It is clear from the definition of R that Q is the midpoint (Figure 4) of \overline{F_1R}. Therefore, by the eccentric circle theorem applied to the above-defined circle c_1 the locus of Q is a circle c_2 with radius a and center as the midpoint of F_1, F_2, which is the center of the ellipse. Thus, c_2 is the solution to the problem of the pedal curve of an ellipse with the pedal point as one of the foci. c_2 is also the circumcircle of the given ellipse. These two circles c_1, c_2 are the two eccentric circles of an ellipse.

Construction of an ellipse using its eccentric circles

Since the radii of both eccentric circles of an ellipse are defined by only the semimajor axis of the ellipse, the whole family of ellipses with the same semimajor axis will share the radii of the eccentric circles. Hence, we additionally need to define the foci to construct the ellipse given one or both of its eccentric circles.

ellipse_from_c2_Fig5Figure 5

If we are given just the circumcircle c_2 and a focus F_1 then we can construct the required ellipse thus (Figure 5): Define focus F_1=(-c,0). Draw a segment connecting F_1 to P, a point moving on the circle c_2. Draw a perpendicular line to \overline{F_1P} at P. The envelop of all such lines would be our required ellipse.

ellipse_from_c1c2_Fig6Figure 6

If we are given both eccentric circles c_1 and c_2 then the construction is a little more involved but has interesting consequences (Figure 6). First define the foci F_1=(-c,0), F_2=(c,0). Then draw circle c_2 with origin as center and radius a. Draw circle c_1 with F_1 as center and radius 2a. Let P be a moving point on circle c_2. Join F_1 to P. Draw a line t perpendicular to segment \overline{F_1P} at P. With P as center draw a circle which passes through F_2. This circle cuts the circle c_1 at points A and B. Join F_1 to both A and B. The points where segments \overline{F_1A} and \overline{F_1B} intersect line t are C and D (Figure 6). The locus of points C and D as point P moves on c_2 gives us the required ellipse (blue in Figure 6).

The ellipse hearts

Notably the above construction of an ellipse using both the eccentric circles yields a companion curve (purple in Figure 6). It usually assumes a heart-shaped form with a dimple or a cusp that superficially resembles the limaçon of Etienne Pascal. However, a closer examination reveals that it is not that curve and has a distinct shape; we term it the ellipse-heart because every given ellipse will have its unique ellipse-heart. From Figure 6 we can also see that the ellipse-heart can be defined for a given ellipse as the locus of the reflection of the point of tangency on the pedal line from one of the foci. Like the Descartes oval and its dual the limaçon, this ellipse-heart can be seen as the dual of the ellipse. Its shape can be described by the eccentricity e_c of the ellipse. For high eccentricity it shows a prominent dimple that tends towards a cusp as e_c \to 1. For e_c<\tfrac{1}{2\sqrt{3}} it becomes a convex oval that becomes a circle identical with the ellipse for e_c=0.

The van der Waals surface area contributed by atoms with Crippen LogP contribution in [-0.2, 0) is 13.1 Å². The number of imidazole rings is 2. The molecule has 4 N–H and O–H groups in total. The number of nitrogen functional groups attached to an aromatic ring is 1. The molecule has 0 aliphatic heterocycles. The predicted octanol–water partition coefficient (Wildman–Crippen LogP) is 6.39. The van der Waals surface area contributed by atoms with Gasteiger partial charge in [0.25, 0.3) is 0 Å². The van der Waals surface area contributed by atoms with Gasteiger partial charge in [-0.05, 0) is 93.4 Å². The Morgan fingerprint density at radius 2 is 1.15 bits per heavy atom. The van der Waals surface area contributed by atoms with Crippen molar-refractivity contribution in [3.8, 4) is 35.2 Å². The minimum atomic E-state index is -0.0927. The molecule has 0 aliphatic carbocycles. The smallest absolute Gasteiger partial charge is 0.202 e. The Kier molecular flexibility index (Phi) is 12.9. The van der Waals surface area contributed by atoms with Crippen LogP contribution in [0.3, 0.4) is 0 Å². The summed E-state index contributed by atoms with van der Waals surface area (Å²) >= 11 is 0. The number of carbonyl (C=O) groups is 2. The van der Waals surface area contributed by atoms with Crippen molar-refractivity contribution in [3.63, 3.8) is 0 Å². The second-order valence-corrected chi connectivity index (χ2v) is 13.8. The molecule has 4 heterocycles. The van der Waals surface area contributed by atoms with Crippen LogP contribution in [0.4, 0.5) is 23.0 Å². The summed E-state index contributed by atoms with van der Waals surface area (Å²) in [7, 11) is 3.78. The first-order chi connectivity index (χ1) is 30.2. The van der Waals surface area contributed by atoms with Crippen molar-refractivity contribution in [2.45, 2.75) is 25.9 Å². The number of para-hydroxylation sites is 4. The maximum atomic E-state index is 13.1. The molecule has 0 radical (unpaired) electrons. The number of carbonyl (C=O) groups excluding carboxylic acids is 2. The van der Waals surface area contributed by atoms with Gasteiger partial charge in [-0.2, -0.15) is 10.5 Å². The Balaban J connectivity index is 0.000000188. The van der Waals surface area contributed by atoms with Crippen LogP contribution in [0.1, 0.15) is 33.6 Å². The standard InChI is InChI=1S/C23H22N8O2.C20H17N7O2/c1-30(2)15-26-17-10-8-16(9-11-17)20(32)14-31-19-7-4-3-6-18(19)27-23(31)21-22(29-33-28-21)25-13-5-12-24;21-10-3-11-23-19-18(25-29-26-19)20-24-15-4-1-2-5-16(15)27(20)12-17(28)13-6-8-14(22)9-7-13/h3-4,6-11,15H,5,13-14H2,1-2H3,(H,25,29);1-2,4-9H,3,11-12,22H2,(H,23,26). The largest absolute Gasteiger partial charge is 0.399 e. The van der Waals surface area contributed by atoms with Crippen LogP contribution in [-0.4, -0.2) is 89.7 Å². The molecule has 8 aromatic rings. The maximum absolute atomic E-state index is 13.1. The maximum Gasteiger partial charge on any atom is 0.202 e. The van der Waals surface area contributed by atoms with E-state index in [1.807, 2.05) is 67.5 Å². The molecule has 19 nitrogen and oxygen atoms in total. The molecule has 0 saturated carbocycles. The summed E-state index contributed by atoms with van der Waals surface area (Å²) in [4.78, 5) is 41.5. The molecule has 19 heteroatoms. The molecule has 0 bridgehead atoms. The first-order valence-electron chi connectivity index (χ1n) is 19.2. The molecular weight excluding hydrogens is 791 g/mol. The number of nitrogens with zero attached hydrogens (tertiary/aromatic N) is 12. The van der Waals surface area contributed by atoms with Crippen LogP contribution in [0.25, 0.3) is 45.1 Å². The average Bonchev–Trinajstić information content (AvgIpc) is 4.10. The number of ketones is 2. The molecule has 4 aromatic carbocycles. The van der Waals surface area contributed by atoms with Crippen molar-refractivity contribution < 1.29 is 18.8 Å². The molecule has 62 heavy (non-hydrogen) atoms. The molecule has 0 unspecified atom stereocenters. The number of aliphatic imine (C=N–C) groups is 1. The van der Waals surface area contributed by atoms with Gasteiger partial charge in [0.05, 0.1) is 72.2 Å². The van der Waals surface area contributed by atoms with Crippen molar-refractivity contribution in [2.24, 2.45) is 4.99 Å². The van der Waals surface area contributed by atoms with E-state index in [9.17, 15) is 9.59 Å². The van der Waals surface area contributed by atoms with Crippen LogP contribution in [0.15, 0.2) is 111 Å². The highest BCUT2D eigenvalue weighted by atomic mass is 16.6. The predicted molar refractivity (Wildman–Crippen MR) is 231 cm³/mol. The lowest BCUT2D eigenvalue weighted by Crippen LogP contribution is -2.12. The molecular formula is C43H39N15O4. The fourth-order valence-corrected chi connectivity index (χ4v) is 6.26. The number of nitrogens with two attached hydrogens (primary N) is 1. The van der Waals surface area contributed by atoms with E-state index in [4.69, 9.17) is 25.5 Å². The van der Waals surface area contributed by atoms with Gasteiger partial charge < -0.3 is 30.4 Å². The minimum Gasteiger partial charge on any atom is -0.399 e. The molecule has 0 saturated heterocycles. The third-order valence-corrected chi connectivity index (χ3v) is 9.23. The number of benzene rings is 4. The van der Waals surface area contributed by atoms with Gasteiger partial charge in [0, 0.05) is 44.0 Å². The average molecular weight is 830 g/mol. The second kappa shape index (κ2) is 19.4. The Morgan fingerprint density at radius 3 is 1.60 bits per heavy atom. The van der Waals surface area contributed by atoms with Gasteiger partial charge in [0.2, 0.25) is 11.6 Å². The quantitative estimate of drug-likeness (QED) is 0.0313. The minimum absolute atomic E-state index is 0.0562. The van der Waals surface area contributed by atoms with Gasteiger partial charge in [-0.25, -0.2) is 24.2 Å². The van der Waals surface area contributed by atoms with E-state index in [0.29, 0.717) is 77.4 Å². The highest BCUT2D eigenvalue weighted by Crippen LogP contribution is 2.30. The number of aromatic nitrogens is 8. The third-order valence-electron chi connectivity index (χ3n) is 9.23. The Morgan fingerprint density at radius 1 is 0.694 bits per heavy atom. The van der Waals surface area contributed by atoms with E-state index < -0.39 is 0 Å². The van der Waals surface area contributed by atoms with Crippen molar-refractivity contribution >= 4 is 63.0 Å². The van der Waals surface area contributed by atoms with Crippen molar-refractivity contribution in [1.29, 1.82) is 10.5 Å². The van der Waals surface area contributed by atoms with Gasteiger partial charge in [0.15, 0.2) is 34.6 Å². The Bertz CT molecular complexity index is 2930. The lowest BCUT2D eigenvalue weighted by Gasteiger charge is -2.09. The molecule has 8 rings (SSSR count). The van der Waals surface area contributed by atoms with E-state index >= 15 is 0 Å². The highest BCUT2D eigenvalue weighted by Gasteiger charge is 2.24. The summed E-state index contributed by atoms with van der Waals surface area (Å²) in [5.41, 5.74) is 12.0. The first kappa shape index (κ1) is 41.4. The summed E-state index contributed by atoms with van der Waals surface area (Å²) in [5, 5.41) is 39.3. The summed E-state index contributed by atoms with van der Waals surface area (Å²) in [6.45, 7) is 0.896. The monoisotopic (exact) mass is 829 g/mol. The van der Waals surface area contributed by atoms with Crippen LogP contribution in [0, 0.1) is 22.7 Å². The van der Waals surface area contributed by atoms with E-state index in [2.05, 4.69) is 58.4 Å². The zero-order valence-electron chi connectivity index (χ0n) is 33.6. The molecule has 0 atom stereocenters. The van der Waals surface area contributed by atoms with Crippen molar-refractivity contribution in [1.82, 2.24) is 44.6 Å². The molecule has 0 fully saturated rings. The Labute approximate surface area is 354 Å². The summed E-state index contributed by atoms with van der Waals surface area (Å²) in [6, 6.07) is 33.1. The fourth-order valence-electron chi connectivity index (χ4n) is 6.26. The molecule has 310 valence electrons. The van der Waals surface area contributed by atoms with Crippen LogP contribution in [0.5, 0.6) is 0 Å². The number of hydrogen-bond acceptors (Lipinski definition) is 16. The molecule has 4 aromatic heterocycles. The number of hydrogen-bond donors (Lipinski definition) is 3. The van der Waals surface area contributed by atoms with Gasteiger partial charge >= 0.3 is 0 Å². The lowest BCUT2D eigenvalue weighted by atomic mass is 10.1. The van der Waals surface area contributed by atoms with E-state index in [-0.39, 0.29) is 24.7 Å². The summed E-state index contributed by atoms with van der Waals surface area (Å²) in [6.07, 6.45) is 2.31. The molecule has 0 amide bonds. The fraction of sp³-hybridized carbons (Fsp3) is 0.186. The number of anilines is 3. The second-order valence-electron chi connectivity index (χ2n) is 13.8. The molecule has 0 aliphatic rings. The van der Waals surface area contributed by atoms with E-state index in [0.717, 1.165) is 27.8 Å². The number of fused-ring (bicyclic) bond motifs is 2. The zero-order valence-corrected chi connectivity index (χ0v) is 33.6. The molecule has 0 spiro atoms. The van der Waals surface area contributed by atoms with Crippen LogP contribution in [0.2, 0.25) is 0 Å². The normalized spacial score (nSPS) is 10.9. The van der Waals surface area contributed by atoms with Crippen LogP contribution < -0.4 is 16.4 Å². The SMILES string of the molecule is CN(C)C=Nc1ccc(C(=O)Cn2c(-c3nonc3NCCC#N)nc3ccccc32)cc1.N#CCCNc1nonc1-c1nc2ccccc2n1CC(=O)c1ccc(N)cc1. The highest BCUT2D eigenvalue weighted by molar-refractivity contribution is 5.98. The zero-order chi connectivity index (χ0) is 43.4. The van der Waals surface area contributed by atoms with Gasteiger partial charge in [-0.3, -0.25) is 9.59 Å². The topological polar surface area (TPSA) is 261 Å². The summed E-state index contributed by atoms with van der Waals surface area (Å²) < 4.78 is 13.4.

In order to derive the equation of this curve, we note that by the above definition of the eccentric circle c_1 we have \overline{AC}=\overline{F_2D}. We also observe (Figure 6) that the ellipse-heart is obtained by subtracting \overline{F_2D} from the radius vector of the eccentric circle c_1. Now, F_2D is itself the radial vector of the ellipse with the focus as the pole. This allows us to define the polar equation of the ellipse using the focus as a pole as is done in celestial mechanics, where one star/planet is at the focus and another star/planet/moon is moving in an elliptical orbit around it. This equation of the ellipse is:

r=\dfrac{\left(a^2-c^2\right)}{a\pm c\cdot\cos\left(\theta\right)}

Here the radial \angle{\theta} is known as the “true anomaly”, as in the definition of elliptical orbits in the planetary theories of Nīlakaṇṭha Somayājin and Johannes Kepler. Given that \overline{AC} \; || \; \overline{F_2D} and in the opposite direction we can derive the equation of the ellipse-heart by subtracting the above radial vector from 2a, the radial vector of the circle c_1 with the appropriate signs. Thus, if the ellipse is:

r=\dfrac{\left(a^2-c^2\right)}{a- c\cdot\cos\left(\theta\right)},

then its ellipse-heart is:

r=2a-\dfrac{\left(a^2-c^2\right)}{a+c\cdot\cos\left(\theta\right)}

While the square of the above equation has an indefinite integral, evaluating it is a bit complicated. Hence, we resorted to the expediency of numerically integrating it and arrived at the area of the ellipse heart A_h to be:

A_h=\pi (4a^2-3ab), where a and b are respectively the semimajor and semiminor axis of the ellipse.

Thus, A_h= A_{c_1}-3A_e, where A_{c_1} is the area of the eccentric circle c_1 and A_e that of the ellipse. Further we also get:

\dfrac{A_h}{A_e}=4\dfrac{a}{b}-3

Thus, when \tfrac{a}{b}=\tfrac{5}{4}, \; e_c=\tfrac{3}{5}, i.e. the three ellipse parameters form a 3-4-5 right triangle then A_h=2\cdot A_e. This is a beautiful configuration (Figure 7). Finally, inspired by the above equation for the ellipse-heart we can also define a second ellipse-heart using parametric equations as: